Well known for their electoral weirdness, California voters this year also increased cigarette taxes, voted to keep income taxes as high as possible, repealed their English-only education requirement (guaranteeing students of illegal immigrants will find it much harder to find jobs in America), and banned “sugary drinks” and soda pop in Oakland and San Francisco.


Nevada voters also approved a misleading gun-transfer background-check ballot proposal pushed by Mayor Bloomberg to the tune of many millions of dollars, though here in Nevada the geographic disparity was even more glaring, with the measure defeated in every Nevada county except Clark County/Las Vegas, finally winning by only 10,000 votes statewide due to the huge concentration of imported far-left voters there in Las Vegas, where the only “proof of ID” required to vote is a casino employment card, and Spanish-speaking illegal alien maids and busboys are literally bused to the polls en masse by their Democratic unions — see http://lasvegassun.com/news/2016/oct/29/unions-flex-muscle-in-nevadas-high-stakes-senate-r/ .

(In Nevada, the “go-to-jail-if-you-loan-your-girlfriend-or-your-hunting-buddy-a-gun” measure finally won by the narrow margin of 558,586 to 548,685.)

Nevadans, meantime, also echoed Californians by legalizing marijuana 55-45 on the same Election Day, showing urban residents of the Western states -– most of whom came here from somewhere else -– are in favor of restoring some civil rights, while preferring to infringe others.

Las Vegas casino magnate Steve Wynn was a late changer on the Nevada “universal background-check” initiative. He’d initially been listed as a supporter, but said he later realized the measure would absurdly make criminals of a soldier departing for overseas if he left a firearm with his fiancee, without both of them hieing themselves down to a licensed gun store to pay for a “background check” both upon his departure and upon his return.

“The principal goal of Question 1 is to make legal gun ownership more onerous, burdensome and expensive for Nevada’s law-abiding citizens,” wrote Jim Wheeler, majority whip of the Nevada State Assembly, in a column in the Nevada Appeal. “Failure to abide by all the new government rules and mandates could land you in jail and facing hefty fines. . . . Remember, gun control is not about guns. It’s about control.”

(I wrote on the Silver State proposal – opposed by Nevada’s governor, her attorney general, and most of her county sheriffs — at length back in September. See https://vinsuprynowicz.com/?p=3566 .)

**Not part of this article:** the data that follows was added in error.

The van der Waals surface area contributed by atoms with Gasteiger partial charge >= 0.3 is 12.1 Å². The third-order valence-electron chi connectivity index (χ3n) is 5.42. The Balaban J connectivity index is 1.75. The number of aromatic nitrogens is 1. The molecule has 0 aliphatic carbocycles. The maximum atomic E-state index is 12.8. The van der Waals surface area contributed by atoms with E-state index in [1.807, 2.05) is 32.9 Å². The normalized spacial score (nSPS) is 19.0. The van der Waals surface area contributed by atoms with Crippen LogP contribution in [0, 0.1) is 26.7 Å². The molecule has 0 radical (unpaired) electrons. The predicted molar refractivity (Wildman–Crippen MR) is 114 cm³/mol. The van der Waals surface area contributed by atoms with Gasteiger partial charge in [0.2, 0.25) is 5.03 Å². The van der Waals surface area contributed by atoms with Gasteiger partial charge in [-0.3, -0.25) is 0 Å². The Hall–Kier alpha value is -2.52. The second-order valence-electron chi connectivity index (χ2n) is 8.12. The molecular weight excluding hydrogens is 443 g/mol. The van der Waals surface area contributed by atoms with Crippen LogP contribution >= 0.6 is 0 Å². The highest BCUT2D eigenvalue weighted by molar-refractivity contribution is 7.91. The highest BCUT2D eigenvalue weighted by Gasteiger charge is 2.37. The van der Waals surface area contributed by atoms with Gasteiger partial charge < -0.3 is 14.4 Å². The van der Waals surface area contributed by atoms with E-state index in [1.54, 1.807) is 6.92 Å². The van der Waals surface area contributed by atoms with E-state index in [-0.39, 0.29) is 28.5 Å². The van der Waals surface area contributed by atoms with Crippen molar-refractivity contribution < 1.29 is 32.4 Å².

Maine voters, some of whom showed up at the polls dressed in camouflage to vote against Question 3, defeated essentially the same Bloomberg-funded proposal on their ballots by a slim margin, 51 percent to 48.9 percent. While the margin was a mere 2,600 votes (so close that there may be a recount), a look at the town-by-town map shows almost the entire rural state swathed in “red” for “No,” with the main support coming in the college town of Orono and in the thin, populous belt along the southern coast — Portland, Kennebunkport, and Bar Harbor.

As in Nevada, Maine’s Question 3 would have required background checks for all private gun transfers, including loans and gifts, even a pair of hunters borrowing each other’s guns in the field.

“This is a great night for the people of Maine. With their freedoms in question and liberties at stake, they embraced the rights recognized in our Constitution and said no to the poorly written, unenforceable mandates of the Question 3 ballot initiative,” said NRA Institute for Legislative Action executive director Chris Cox.

Maine residents voted by a similarly slim margin to OK recreational use of marijuana, but then unfortunately guaranteed they’ll continue to wallow in the economic doldrums by both increasing their state income tax (but only on “the rich”!) and raising the minimum wage, which outlaws low-paying entry-level jobs for teen-agers. (Like California, Nevada, and Washington, it’s a Hillary state.)

Washington state voters, meanwhile, overwhelmingly approved Initiative 1491, a measure that will allow judges to temporarily take guns away from people deemed to be “a threat,” 71-to-29. (Opponents warned Initiative 1491 could be abused by ex-partners or spouses who want to make trouble for an ex.)

Campaign finance data tracked by Ballotpedia shows Bloomberg’s so-called “Everyone for Gun Safety” spent more than $5.2 million in Maine and invested more than $13 million in Nevada -– more than $23 per vote obtained — to push the background-check proposals.

Groups backing Proposition 63 in California invested more than $4.5 million to convince voters of the wisdom of making self-defense more difficult and costly there -– but only for the law-abiding, of course.

Local opponents of the measures in the smaller states, meantime, struggled to raise $100,000 each.

“How could the NRA lose three of four contests?” PJ Media asks. “The leading gun-rights organization spent most of its time and money backing Donald Trump.”

Dave Workman, who writes for the Second Amendment Foundation, said the NRA’s plan might have been to fight the successful gun-control ballot proposals in the courts of law rather than the court of public opinion. But he also admitted the NRA is facing a new reality when it takes on Everytown for Gun Safety and its billionaire founder, Michael Bloomberg.

“I think the gun-control people have suddenly discovered that they’ve got a weapon,” Workman told National Public Radio. “And that weapon is money.”